Laura Ruby


Spring 2011

 

Introduction to the Visual Arts

 

Art 101A (DA  &  W)

Course Objectives
Texts
Course Content
Writing/Great Debate Criteria
Visual Art Grading Criteria
Participation--Attendance and Punctuality
Supplies
Visual Perception

The Cultural Image -- Nature and Culture

Setting the Context--The Form

Ways of Communicating

 

Exam
SPACE
Getting to the Roots--Western Euro-centric Space and Visual Display
Rendering Perspective
Our Own Spatial Culture
Pluralism

TIME

Time and Motion--The Movies--The 4th Dimension

Film Time and Movement

Exam

Creating a Mask

 

 

 

This course will explore the nature of the world's visual arts and their influences on the quality of our lives. It will discuss:
 
  • What is visual culture?:
  • Understanding our own ways of seeing and of becoming visually literate;
  • Employing visual thinking and creating through visual communication;
  • Understanding the roots of visual culture and visual production.
 
COURSE OBJECTIVES:
 
1. To discover the purpose of the visual arts;
2. To realize the scope of the visual arts;
3. To develop an awareness of and appreciation for the diversity of human visual responses;
4. To become aware of and involved in the act of creativity; and
5. To become a motivating force for bettering your visual environment.

Student Learning Outcomes for Art

1) To develop fundamental skills and concepts relative to the practice of art.

2) To develop an understanding and appreciation of the tradition which formed our present approach to the visual arts.

3) To develop the ability to analyze the merits of art works and develop informed opinions applicable to the broad range of human cultural production.

4) To develop specific skills and knowledge of a medium(s) to be utilized as a means of visual communication and self expression

5) To encourage the development of new approaches, methodologies and philosophies of art as well as the understanding of traditional modes and paradigms.

 
 
TEXTS:
  • Prebles' Artforms 10th edition--Patrick Frank
  • Selections from: The Humanistic Tradition Volumes 3 & 6 --Gloria Fiero
  • packet of 101 handouts at Campus Center Copy Service
 
COURSE CONTENT:
 
  • 40% -- Written Entries/Great Debates (10 Great Debate assignments)
  • 25% -- Visual Entries/Artworks
    • 10% -- mask
    • 5% box
    • 5% -- realistic drawing,
    • 5% -- abstract drawing,
    • 10% -- Global Art History Archive
  • 10% -- First Exam (Part Take-Home, Part In-Class)
  • 10% -- Second Exam ( " )
  • 5% - -Participation
  • (The class may decide to give more weight to some items at a later time.)
 WRITING/GREAT DEBATE CRITERIA:
 
All debate position papers should be:
1. typed, double-spaced, 3/4 to 1+ pages long, 1.5" margins;
2. state your position and present your evidence--support your statement; and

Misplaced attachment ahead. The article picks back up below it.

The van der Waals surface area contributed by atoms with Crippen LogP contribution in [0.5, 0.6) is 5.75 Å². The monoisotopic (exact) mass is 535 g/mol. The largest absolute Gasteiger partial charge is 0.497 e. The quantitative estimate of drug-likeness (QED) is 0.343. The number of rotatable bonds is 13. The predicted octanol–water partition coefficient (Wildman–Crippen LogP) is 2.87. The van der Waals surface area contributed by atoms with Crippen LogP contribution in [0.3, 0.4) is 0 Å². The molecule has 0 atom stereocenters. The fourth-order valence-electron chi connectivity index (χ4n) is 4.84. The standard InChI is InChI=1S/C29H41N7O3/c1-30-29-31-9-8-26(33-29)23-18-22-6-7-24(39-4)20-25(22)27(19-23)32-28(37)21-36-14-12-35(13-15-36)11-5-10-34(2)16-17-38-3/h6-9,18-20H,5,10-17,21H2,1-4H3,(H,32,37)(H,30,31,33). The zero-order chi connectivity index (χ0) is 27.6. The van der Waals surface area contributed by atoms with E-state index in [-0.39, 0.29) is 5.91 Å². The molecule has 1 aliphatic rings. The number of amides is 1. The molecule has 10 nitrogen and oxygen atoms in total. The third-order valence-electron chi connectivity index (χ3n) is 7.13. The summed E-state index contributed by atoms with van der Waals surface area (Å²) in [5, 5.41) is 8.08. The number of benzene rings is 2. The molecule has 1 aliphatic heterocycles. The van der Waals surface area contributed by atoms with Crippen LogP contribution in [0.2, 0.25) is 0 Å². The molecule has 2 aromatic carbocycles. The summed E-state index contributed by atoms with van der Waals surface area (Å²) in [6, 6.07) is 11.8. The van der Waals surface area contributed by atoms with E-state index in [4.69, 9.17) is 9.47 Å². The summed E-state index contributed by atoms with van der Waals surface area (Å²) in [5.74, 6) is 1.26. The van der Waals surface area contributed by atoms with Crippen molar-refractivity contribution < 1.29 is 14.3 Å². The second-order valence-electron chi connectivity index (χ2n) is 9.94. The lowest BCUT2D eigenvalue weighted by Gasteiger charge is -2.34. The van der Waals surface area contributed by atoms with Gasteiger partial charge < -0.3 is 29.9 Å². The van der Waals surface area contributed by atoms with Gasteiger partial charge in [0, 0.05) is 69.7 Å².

3. be prepared for the discussions to follow--small groups and individuals will represent differing points of view.
 
VISUAL ART GRADING CRITERIA:
 
All visual artwork will be evaluated in terms of:
l. imagination, enthusiasm, and risk taking;
2. clarity of concept, organization;
3. timely participation (come to class, turn in work on time, and participate in discussions); and
4. quality of execution (craftsmanship and thoroughness) and the ability to be self-correcting.
 
 
PARTICIPATION -- ATTENDANCE AND PUNCTUALITY
 
This course requires full attendance. Visual concepts are often only understood after sharing, comparing, questioning, revising and synthesizing, as well as listening. A tardy or absent student diminishes the overall quality of the class. Three tardies will equal one unexcused absence. Three unexcused absences will lower the final grade.
If you feel that you need reasonable accommodations because of the impact of a disability, please speak with me privately to discuss your needs, and/or contact the KOKUA Program (956-7511 or kokua@hawaii.edu). We will be very happy to work with you and/or the KOKUA Program.
 

PLEASE TURN OFF ALL ELECTRONICS--CELLPHONES, BEEPERS AND PAGERS BEFORE ENTERING THE CLASSROOM.

 
 
SUPPLIES:
  • viewfinder--1 1/2" x 2" interior opening OR digital camera
  • bristol board pad (rough surface--if available), approximately 9" x 11"
  • Prismacolor or Spectracolor colored pencils
  • soft pencil
  • Kohinoor soft white vinyl eraser
  • X-acto knife, # 11 and packet of #11 blades
  • ruler
  • glue stick
  • scissors
  • additional materials to be announced soon (for "mask" see item #1 and for box -- see item #9)
back to top
 

In-Class Discussion Topics
 
 
back to top
Visual Artworks
and
Written Entries/Great Debates
and
Exams

 

 

Readings

 

 

 

 

Week One: Syllabus & the Big Picture
 
 
Visual Perception
  • setting the context: the perceptual experience
  • I, the observer, and the "stuff" out there
  • gestalt
  • visual illusions
 
Representations/depictions/correspondences
  • setting the context: the the "stuff" out there depicted

 

 

 

 

 

 

 

 

 

back to top

great debate

1. Look through your viewfinder and capture images of a day in the life of yourself. Create 10 thumbnails sketches or photos of objects you come in contact with--home, school, work, leisure. Use a variety of framed points of view--worm's or bird's eye points of view and select tipped/tilted framing or parallel-to-the-horizon framing. These should be done quickly.

great debate

All debate position papers should be typed, double-spaced, 3/4 to 1+ pages long. State your position and present your evidence--support your statement. Discussions will follow--small groups and individuals will represent opposing points of view.

We will arbitrarily divide up the class to cover these 4 points of view:

a) worm's eye vs. bird's eye point of view

--how is meaning created from this point of view?